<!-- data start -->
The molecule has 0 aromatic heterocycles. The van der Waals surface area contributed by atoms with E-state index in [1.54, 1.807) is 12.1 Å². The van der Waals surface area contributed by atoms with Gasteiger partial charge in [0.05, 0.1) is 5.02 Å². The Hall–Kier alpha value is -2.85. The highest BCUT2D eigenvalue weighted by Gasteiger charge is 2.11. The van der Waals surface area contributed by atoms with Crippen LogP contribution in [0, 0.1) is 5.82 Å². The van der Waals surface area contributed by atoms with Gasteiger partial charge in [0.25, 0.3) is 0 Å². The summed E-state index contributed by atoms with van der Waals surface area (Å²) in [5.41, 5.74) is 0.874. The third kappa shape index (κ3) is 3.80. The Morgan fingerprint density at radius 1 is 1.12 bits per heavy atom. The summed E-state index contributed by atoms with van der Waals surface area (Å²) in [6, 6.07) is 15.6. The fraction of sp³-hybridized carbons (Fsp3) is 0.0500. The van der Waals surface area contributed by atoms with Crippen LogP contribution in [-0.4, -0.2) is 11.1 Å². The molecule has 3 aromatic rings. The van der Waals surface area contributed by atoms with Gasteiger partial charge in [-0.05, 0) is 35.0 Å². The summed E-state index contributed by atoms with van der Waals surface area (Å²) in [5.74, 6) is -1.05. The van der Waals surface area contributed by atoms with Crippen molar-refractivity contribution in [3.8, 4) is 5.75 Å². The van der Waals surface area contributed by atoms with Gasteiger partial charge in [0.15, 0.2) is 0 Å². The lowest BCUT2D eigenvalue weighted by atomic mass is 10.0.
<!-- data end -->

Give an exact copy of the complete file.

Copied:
The molecule has 0 aromatic heterocycles. The van der Waals surface area contributed by atoms with E-state index in [1.54, 1.807) is 12.1 Å². The van der Waals surface area contributed by atoms with Gasteiger partial charge in [0.05, 0.1) is 5.02 Å². The Hall–Kier alpha value is -2.85. The highest BCUT2D eigenvalue weighted by Gasteiger charge is 2.11. The van der Waals surface area contributed by atoms with Crippen LogP contribution in [0, 0.1) is 5.82 Å². The van der Waals surface area contributed by atoms with Gasteiger partial charge in [0.25, 0.3) is 0 Å². The summed E-state index contributed by atoms with van der Waals surface area (Å²) in [5.41, 5.74) is 0.874. The third kappa shape index (κ3) is 3.80. The Morgan fingerprint density at radius 1 is 1.12 bits per heavy atom. The summed E-state index contributed by atoms with van der Waals surface area (Å²) in [6, 6.07) is 15.6. The fraction of sp³-hybridized carbons (Fsp3) is 0.0500. The van der Waals surface area contributed by atoms with Crippen LogP contribution in [-0.4, -0.2) is 11.1 Å². The molecule has 3 aromatic rings. The van der Waals surface area contributed by atoms with Gasteiger partial charge in [-0.05, 0) is 35.0 Å². The summed E-state index contributed by atoms with van der Waals surface area (Å²) in [5.74, 6) is -1.05. The van der Waals surface area contributed by atoms with Crippen molar-refractivity contribution in [3.8, 4) is 5.75 Å². The van der Waals surface area contributed by atoms with Gasteiger partial charge in [0.15, 0.2) is 0 Å². The lowest BCUT2D eigenvalue weighted by atomic mass is 10.0.